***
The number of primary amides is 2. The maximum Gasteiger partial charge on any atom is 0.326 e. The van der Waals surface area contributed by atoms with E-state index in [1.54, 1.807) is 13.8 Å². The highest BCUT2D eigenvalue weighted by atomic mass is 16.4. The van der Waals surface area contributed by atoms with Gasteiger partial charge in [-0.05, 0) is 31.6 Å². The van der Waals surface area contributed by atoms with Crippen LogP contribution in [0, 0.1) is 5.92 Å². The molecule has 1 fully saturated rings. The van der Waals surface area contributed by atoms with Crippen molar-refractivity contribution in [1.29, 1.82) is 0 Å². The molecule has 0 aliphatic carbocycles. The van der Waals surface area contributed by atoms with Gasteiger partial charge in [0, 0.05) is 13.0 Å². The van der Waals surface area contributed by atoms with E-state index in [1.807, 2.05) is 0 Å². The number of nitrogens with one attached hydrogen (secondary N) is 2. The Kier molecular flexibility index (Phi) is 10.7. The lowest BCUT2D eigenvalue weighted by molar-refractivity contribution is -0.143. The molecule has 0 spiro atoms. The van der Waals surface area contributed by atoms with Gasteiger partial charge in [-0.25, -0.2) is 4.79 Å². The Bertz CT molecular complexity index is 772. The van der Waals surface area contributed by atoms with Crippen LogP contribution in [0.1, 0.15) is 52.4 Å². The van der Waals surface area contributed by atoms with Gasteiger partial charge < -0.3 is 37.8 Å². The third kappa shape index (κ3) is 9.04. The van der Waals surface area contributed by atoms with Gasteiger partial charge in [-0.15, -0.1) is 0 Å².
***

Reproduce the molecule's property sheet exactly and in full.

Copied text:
The number of primary amides is 2. The maximum Gasteiger partial charge on any atom is 0.326 e. The van der Waals surface area contributed by atoms with E-state index in [1.54, 1.807) is 13.8 Å². The highest BCUT2D eigenvalue weighted by atomic mass is 16.4. The van der Waals surface area contributed by atoms with Gasteiger partial charge in [-0.05, 0) is 31.6 Å². The van der Waals surface area contributed by atoms with Crippen LogP contribution in [0, 0.1) is 5.92 Å². The molecule has 1 fully saturated rings. The van der Waals surface area contributed by atoms with Crippen molar-refractivity contribution in [1.29, 1.82) is 0 Å². The molecule has 0 aliphatic carbocycles. The van der Waals surface area contributed by atoms with Gasteiger partial charge in [0, 0.05) is 13.0 Å². The van der Waals surface area contributed by atoms with E-state index in [1.807, 2.05) is 0 Å². The number of nitrogens with one attached hydrogen (secondary N) is 2. The Kier molecular flexibility index (Phi) is 10.7. The lowest BCUT2D eigenvalue weighted by molar-refractivity contribution is -0.143. The molecule has 0 spiro atoms. The van der Waals surface area contributed by atoms with Gasteiger partial charge in [-0.25, -0.2) is 4.79 Å². The Bertz CT molecular complexity index is 772. The van der Waals surface area contributed by atoms with Crippen LogP contribution in [0.1, 0.15) is 52.4 Å². The van der Waals surface area contributed by atoms with Gasteiger partial charge < -0.3 is 37.8 Å². The third kappa shape index (κ3) is 9.04. The van der Waals surface area contributed by atoms with Gasteiger partial charge in [-0.15, -0.1) is 0 Å².